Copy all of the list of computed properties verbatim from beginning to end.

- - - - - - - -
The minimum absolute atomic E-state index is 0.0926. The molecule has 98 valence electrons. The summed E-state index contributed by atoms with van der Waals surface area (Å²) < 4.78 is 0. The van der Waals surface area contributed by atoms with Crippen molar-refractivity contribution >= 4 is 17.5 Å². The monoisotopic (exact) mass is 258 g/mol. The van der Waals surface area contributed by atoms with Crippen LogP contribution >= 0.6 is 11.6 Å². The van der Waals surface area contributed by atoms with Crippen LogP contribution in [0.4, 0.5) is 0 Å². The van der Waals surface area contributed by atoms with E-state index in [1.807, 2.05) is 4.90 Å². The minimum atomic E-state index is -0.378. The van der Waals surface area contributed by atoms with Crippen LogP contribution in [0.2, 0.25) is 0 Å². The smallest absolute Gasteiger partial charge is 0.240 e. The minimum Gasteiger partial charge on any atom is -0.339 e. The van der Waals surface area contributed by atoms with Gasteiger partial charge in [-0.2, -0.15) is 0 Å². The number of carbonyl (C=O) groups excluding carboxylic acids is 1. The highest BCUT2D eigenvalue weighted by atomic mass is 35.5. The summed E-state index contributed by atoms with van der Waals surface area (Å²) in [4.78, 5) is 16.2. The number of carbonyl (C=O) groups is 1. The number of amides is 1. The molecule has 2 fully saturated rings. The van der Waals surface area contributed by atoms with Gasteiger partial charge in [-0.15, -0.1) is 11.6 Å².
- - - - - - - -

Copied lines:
The minimum absolute atomic E-state index is 0.0926. The molecule has 98 valence electrons. The summed E-state index contributed by atoms with van der Waals surface area (Å²) < 4.78 is 0. The van der Waals surface area contributed by atoms with Crippen molar-refractivity contribution >= 4 is 17.5 Å². The monoisotopic (exact) mass is 258 g/mol. The van der Waals surface area contributed by atoms with Crippen LogP contribution >= 0.6 is 11.6 Å². The van der Waals surface area contributed by atoms with Crippen LogP contribution in [0.4, 0.5) is 0 Å². The van der Waals surface area contributed by atoms with E-state index in [1.807, 2.05) is 4.90 Å². The minimum atomic E-state index is -0.378. The van der Waals surface area contributed by atoms with Crippen LogP contribution in [0.2, 0.25) is 0 Å². The smallest absolute Gasteiger partial charge is 0.240 e. The minimum Gasteiger partial charge on any atom is -0.339 e. The van der Waals surface area contributed by atoms with Gasteiger partial charge in [-0.2, -0.15) is 0 Å². The number of carbonyl (C=O) groups excluding carboxylic acids is 1. The highest BCUT2D eigenvalue weighted by atomic mass is 35.5. The summed E-state index contributed by atoms with van der Waals surface area (Å²) in [4.78, 5) is 16.2. The number of carbonyl (C=O) groups is 1. The number of amides is 1. The molecule has 2 fully saturated rings. The van der Waals surface area contributed by atoms with Gasteiger partial charge in [-0.15, -0.1) is 11.6 Å².